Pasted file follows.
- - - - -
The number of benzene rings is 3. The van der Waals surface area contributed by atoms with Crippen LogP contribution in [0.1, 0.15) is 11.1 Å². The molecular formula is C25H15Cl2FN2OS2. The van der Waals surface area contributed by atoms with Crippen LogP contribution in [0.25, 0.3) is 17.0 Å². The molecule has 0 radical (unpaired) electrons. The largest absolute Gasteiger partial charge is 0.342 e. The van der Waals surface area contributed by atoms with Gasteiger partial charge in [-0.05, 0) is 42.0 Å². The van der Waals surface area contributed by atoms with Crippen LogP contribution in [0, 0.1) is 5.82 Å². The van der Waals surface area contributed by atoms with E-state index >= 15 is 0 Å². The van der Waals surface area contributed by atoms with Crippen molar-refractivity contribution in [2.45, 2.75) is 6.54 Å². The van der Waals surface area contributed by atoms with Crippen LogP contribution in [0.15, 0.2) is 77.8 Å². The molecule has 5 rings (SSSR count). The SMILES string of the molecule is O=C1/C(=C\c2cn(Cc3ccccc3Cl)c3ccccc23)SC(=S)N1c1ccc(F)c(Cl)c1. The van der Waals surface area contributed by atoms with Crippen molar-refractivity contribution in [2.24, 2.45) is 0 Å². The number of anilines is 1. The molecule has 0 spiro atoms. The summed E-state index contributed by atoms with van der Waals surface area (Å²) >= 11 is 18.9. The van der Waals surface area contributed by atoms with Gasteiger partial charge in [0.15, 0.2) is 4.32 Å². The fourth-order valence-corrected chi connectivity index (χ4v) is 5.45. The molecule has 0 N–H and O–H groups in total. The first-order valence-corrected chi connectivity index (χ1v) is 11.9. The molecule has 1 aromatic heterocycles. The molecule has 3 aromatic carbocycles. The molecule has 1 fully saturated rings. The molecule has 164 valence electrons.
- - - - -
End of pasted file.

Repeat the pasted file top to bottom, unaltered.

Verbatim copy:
The number of benzene rings is 3. The van der Waals surface area contributed by atoms with Crippen LogP contribution in [0.1, 0.15) is 11.1 Å². The molecular formula is C25H15Cl2FN2OS2. The van der Waals surface area contributed by atoms with Crippen LogP contribution in [0.25, 0.3) is 17.0 Å². The molecule has 0 radical (unpaired) electrons. The largest absolute Gasteiger partial charge is 0.342 e. The van der Waals surface area contributed by atoms with Gasteiger partial charge in [-0.05, 0) is 42.0 Å². The van der Waals surface area contributed by atoms with Crippen LogP contribution in [0, 0.1) is 5.82 Å². The van der Waals surface area contributed by atoms with E-state index >= 15 is 0 Å². The van der Waals surface area contributed by atoms with Crippen molar-refractivity contribution in [2.45, 2.75) is 6.54 Å². The van der Waals surface area contributed by atoms with Crippen LogP contribution in [0.15, 0.2) is 77.8 Å². The molecule has 5 rings (SSSR count). The SMILES string of the molecule is O=C1/C(=C\c2cn(Cc3ccccc3Cl)c3ccccc23)SC(=S)N1c1ccc(F)c(Cl)c1. The van der Waals surface area contributed by atoms with Crippen molar-refractivity contribution in [2.24, 2.45) is 0 Å². The number of anilines is 1. The molecule has 0 spiro atoms. The summed E-state index contributed by atoms with van der Waals surface area (Å²) >= 11 is 18.9. The van der Waals surface area contributed by atoms with Gasteiger partial charge in [0.15, 0.2) is 4.32 Å². The fourth-order valence-corrected chi connectivity index (χ4v) is 5.45. The molecule has 0 N–H and O–H groups in total. The first-order valence-corrected chi connectivity index (χ1v) is 11.9. The molecule has 1 aromatic heterocycles. The molecule has 3 aromatic carbocycles. The molecule has 1 fully saturated rings. The molecule has 164 valence electrons.